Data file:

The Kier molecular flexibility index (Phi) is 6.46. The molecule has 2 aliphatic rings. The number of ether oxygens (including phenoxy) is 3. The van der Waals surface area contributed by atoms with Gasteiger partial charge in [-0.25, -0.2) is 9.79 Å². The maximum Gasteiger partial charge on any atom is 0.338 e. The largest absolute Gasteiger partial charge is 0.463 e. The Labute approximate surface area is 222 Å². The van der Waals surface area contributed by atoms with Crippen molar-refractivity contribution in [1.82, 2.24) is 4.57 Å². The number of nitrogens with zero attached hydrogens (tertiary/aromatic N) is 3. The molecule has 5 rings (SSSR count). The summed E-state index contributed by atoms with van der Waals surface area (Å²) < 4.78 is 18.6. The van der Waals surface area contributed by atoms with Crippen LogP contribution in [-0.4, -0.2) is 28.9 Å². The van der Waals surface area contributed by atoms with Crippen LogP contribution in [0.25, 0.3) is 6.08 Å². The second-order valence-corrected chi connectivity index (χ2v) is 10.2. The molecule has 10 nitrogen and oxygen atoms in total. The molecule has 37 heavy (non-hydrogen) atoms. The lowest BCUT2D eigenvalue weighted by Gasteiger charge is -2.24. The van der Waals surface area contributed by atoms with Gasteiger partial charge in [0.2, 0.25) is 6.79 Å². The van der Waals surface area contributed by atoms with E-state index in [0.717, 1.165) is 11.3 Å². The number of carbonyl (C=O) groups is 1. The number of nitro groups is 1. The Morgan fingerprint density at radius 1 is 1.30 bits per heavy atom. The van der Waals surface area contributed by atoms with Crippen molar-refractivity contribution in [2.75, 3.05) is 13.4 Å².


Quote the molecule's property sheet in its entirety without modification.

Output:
The Kier molecular flexibility index (Phi) is 6.46. The molecule has 2 aliphatic rings. The number of ether oxygens (including phenoxy) is 3. The van der Waals surface area contributed by atoms with Gasteiger partial charge in [-0.25, -0.2) is 9.79 Å². The maximum Gasteiger partial charge on any atom is 0.338 e. The largest absolute Gasteiger partial charge is 0.463 e. The Labute approximate surface area is 222 Å². The van der Waals surface area contributed by atoms with Crippen molar-refractivity contribution in [1.82, 2.24) is 4.57 Å². The number of nitrogens with zero attached hydrogens (tertiary/aromatic N) is 3. The molecule has 5 rings (SSSR count). The summed E-state index contributed by atoms with van der Waals surface area (Å²) < 4.78 is 18.6. The van der Waals surface area contributed by atoms with Crippen LogP contribution in [-0.4, -0.2) is 28.9 Å². The van der Waals surface area contributed by atoms with Crippen LogP contribution in [0.25, 0.3) is 6.08 Å². The second-order valence-corrected chi connectivity index (χ2v) is 10.2. The molecule has 10 nitrogen and oxygen atoms in total. The molecule has 37 heavy (non-hydrogen) atoms. The lowest BCUT2D eigenvalue weighted by Gasteiger charge is -2.24. The van der Waals surface area contributed by atoms with Gasteiger partial charge in [0.2, 0.25) is 6.79 Å². The van der Waals surface area contributed by atoms with E-state index in [0.717, 1.165) is 11.3 Å². The number of carbonyl (C=O) groups is 1. The number of nitro groups is 1. The Morgan fingerprint density at radius 1 is 1.30 bits per heavy atom. The van der Waals surface area contributed by atoms with Crippen molar-refractivity contribution in [2.75, 3.05) is 13.4 Å².